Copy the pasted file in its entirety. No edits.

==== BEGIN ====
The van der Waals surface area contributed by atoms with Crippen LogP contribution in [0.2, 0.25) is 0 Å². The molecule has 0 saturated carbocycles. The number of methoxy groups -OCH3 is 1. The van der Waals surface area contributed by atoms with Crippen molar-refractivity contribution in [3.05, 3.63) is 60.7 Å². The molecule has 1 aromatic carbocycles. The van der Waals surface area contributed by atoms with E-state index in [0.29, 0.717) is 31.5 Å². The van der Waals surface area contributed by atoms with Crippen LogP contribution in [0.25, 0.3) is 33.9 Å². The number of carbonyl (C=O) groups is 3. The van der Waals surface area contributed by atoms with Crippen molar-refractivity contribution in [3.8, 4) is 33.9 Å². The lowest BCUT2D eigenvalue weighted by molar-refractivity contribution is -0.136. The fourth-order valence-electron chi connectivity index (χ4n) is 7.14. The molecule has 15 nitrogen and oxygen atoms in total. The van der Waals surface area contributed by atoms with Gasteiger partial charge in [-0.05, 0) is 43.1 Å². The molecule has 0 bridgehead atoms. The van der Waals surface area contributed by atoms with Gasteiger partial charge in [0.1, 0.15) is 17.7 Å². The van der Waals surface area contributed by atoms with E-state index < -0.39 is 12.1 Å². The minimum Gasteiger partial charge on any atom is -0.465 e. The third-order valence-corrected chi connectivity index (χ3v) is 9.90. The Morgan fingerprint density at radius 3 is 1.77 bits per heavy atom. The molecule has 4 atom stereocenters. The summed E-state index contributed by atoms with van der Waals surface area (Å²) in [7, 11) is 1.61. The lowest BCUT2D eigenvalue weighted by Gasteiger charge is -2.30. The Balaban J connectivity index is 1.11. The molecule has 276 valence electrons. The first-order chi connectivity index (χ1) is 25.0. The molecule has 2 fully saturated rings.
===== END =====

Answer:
The van der Waals surface area contributed by atoms with Crippen LogP contribution in [0.2, 0.25) is 0 Å². The molecule has 0 saturated carbocycles. The number of methoxy groups -OCH3 is 1. The van der Waals surface area contributed by atoms with Crippen molar-refractivity contribution in [3.05, 3.63) is 60.7 Å². The molecule has 1 aromatic carbocycles. The van der Waals surface area contributed by atoms with E-state index in [0.29, 0.717) is 31.5 Å². The van der Waals surface area contributed by atoms with Crippen LogP contribution in [0.25, 0.3) is 33.9 Å². The number of carbonyl (C=O) groups is 3. The van der Waals surface area contributed by atoms with Crippen molar-refractivity contribution in [3.8, 4) is 33.9 Å². The lowest BCUT2D eigenvalue weighted by molar-refractivity contribution is -0.136. The fourth-order valence-electron chi connectivity index (χ4n) is 7.14. The molecule has 15 nitrogen and oxygen atoms in total. The van der Waals surface area contributed by atoms with Gasteiger partial charge in [-0.05, 0) is 43.1 Å². The molecule has 0 bridgehead atoms. The van der Waals surface area contributed by atoms with Gasteiger partial charge in [0.1, 0.15) is 17.7 Å². The van der Waals surface area contributed by atoms with E-state index < -0.39 is 12.1 Å². The minimum Gasteiger partial charge on any atom is -0.465 e. The third-order valence-corrected chi connectivity index (χ3v) is 9.90. The Morgan fingerprint density at radius 3 is 1.77 bits per heavy atom. The molecule has 4 atom stereocenters. The summed E-state index contributed by atoms with van der Waals surface area (Å²) in [7, 11) is 1.61. The lowest BCUT2D eigenvalue weighted by Gasteiger charge is -2.30. The Balaban J connectivity index is 1.11. The molecule has 276 valence electrons. The first-order chi connectivity index (χ1) is 25.0. The molecule has 2 fully saturated rings.